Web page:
7. Add the shrimp and continue to cook till the shrimp is fully cooked and turns pink, for another 5 minutes. Adjust seasoning if required.
Keywords:Creole, Etouffee, Seafood, Shrimp, Louisiana

Sinigang… the Tamarind Stew

What is with the onset of cold weather and comfort foods? Why don’t I crave comfort foods in the summer? And why are most comfort foods full of all those good things that we have been told over and over, are not good for us? Questions, questions…


Comfort foods are usually food items that we are familiar with, and I believe those that have strong associations with good times. So maybe we are trying to bring back those times, or at least memories of them, by eating the same foods. Yeah, the same old food therapy, looking to make things better with food! 🙂


Every culture has its own favourite comfort foods, which very often are not the best of their cuisine. And individual childhood memories also play into a person’s choice of comfort food.


However, there are common threads connecting all these food items, regardless of which part of the world you are from… they are invariably rich in calories and have high carb and fat levels. And also, they are mostly not complex and easy to prepare items. Say, fish and chips instead of bouillabaisse?


The term ‘comfort food’ was first used in 1977, according to Webster’s and Oxford English dictionaries. Whoever invented that, I like it very much; quite an evocative phrase!


I have a very straight forward approach to the concept… comfort food is for when you are uncomfortable. And what makes me uncomfortable right now is the slowly advancing cold weather. Which is the way it is every year. However, this year instead of going for my routine items, I’m planning to check out comfort food from different parts of the world.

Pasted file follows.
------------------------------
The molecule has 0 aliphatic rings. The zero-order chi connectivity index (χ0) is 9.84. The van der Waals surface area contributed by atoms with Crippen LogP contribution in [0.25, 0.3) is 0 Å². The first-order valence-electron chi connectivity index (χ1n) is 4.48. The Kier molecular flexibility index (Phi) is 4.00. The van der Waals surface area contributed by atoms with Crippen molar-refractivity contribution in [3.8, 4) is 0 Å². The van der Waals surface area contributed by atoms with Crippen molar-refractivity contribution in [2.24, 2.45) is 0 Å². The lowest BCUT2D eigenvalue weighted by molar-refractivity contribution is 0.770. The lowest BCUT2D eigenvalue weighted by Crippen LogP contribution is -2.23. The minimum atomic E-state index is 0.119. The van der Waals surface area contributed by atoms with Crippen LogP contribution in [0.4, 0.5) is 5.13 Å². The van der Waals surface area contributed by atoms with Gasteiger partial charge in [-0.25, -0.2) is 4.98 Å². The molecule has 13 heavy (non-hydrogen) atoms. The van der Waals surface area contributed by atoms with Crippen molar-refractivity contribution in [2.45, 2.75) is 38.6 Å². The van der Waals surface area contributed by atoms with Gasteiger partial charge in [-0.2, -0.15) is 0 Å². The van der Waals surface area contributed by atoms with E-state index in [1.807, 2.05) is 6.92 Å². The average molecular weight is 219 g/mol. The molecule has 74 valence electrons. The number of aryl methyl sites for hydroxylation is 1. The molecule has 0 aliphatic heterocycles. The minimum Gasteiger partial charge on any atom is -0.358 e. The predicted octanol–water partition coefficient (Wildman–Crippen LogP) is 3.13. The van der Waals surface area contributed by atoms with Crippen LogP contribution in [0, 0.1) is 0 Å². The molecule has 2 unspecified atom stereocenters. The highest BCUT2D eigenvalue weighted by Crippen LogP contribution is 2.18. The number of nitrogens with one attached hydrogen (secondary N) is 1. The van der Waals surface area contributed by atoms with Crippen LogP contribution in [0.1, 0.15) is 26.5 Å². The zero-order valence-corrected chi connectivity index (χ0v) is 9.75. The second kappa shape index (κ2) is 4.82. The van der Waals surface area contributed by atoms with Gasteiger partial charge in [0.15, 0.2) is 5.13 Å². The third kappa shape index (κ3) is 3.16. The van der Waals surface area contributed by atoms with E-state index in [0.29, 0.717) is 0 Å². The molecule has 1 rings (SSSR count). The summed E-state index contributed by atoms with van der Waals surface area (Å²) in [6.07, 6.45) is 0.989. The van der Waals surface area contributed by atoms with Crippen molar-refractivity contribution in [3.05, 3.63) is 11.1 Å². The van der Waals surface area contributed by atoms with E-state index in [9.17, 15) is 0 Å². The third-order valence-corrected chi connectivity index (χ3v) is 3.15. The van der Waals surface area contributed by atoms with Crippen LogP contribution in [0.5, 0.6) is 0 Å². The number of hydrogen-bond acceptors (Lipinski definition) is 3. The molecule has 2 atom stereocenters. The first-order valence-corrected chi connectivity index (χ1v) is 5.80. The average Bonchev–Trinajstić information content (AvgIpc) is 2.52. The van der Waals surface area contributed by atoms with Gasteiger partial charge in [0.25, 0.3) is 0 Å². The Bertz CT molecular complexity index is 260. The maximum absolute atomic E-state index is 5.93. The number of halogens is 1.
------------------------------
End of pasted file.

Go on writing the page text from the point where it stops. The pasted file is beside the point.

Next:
Let’s see… Shepherd’s pie, fish and chips, bangers and mash and a jam roly-poly from the Brits, onion soup and a chicken liver pate from France, pierogies and potato latkes from Poland, blintz, borscht and vareniki from Russia, goulash and paprikash from Hungary, a seafood paella from Spain… the list goes on. Of course, not forgetting local mac and cheese, meatloaf, fried chicken and chicken pot pie.


And I’m starting with sinigang, a Filipino dish which truly deserves the name comfort food. A combination of many vegetables, it can include chicken, pork or beef. Fish goes well too, and shrimp sinigang is one of my favourites. The tanginess of tomatoes and tamarind combined with the hotness from black pepper, lots of it, will bid ‘paalam’ to any gloominess in no time! 🙂